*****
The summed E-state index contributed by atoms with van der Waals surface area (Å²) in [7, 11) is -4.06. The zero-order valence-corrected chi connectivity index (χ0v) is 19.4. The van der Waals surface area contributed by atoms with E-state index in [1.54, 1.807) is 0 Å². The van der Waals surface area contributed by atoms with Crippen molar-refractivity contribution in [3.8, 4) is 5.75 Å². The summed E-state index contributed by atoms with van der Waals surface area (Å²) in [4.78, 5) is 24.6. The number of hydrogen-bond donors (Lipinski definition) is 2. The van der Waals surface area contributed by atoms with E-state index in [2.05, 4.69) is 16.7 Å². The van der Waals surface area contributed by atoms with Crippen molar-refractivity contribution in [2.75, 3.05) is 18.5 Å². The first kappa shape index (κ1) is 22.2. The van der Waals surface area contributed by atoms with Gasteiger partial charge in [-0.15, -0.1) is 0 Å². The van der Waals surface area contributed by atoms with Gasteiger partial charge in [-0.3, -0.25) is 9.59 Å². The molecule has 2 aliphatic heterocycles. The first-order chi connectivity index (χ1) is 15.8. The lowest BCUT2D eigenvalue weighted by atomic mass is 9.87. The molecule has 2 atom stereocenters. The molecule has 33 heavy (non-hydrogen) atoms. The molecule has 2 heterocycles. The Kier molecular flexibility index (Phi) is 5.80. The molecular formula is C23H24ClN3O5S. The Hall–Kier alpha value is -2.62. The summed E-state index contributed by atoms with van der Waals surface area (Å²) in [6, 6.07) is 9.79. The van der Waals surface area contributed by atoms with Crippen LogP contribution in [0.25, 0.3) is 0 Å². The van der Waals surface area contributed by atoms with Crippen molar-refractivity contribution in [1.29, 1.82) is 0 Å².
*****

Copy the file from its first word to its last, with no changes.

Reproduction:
The summed E-state index contributed by atoms with van der Waals surface area (Å²) in [7, 11) is -4.06. The zero-order valence-corrected chi connectivity index (χ0v) is 19.4. The van der Waals surface area contributed by atoms with E-state index in [1.54, 1.807) is 0 Å². The van der Waals surface area contributed by atoms with Crippen molar-refractivity contribution in [3.8, 4) is 5.75 Å². The summed E-state index contributed by atoms with van der Waals surface area (Å²) in [4.78, 5) is 24.6. The number of hydrogen-bond donors (Lipinski definition) is 2. The van der Waals surface area contributed by atoms with E-state index in [2.05, 4.69) is 16.7 Å². The van der Waals surface area contributed by atoms with Crippen molar-refractivity contribution in [2.75, 3.05) is 18.5 Å². The first kappa shape index (κ1) is 22.2. The van der Waals surface area contributed by atoms with Gasteiger partial charge in [-0.15, -0.1) is 0 Å². The van der Waals surface area contributed by atoms with Gasteiger partial charge in [-0.3, -0.25) is 9.59 Å². The molecule has 2 aliphatic heterocycles. The first-order chi connectivity index (χ1) is 15.8. The lowest BCUT2D eigenvalue weighted by atomic mass is 9.87. The molecule has 2 atom stereocenters. The molecule has 33 heavy (non-hydrogen) atoms. The molecule has 2 heterocycles. The Kier molecular flexibility index (Phi) is 5.80. The molecular formula is C23H24ClN3O5S. The Hall–Kier alpha value is -2.62. The summed E-state index contributed by atoms with van der Waals surface area (Å²) in [6, 6.07) is 9.79. The van der Waals surface area contributed by atoms with Crippen LogP contribution in [0.25, 0.3) is 0 Å². The van der Waals surface area contributed by atoms with Crippen molar-refractivity contribution in [1.29, 1.82) is 0 Å².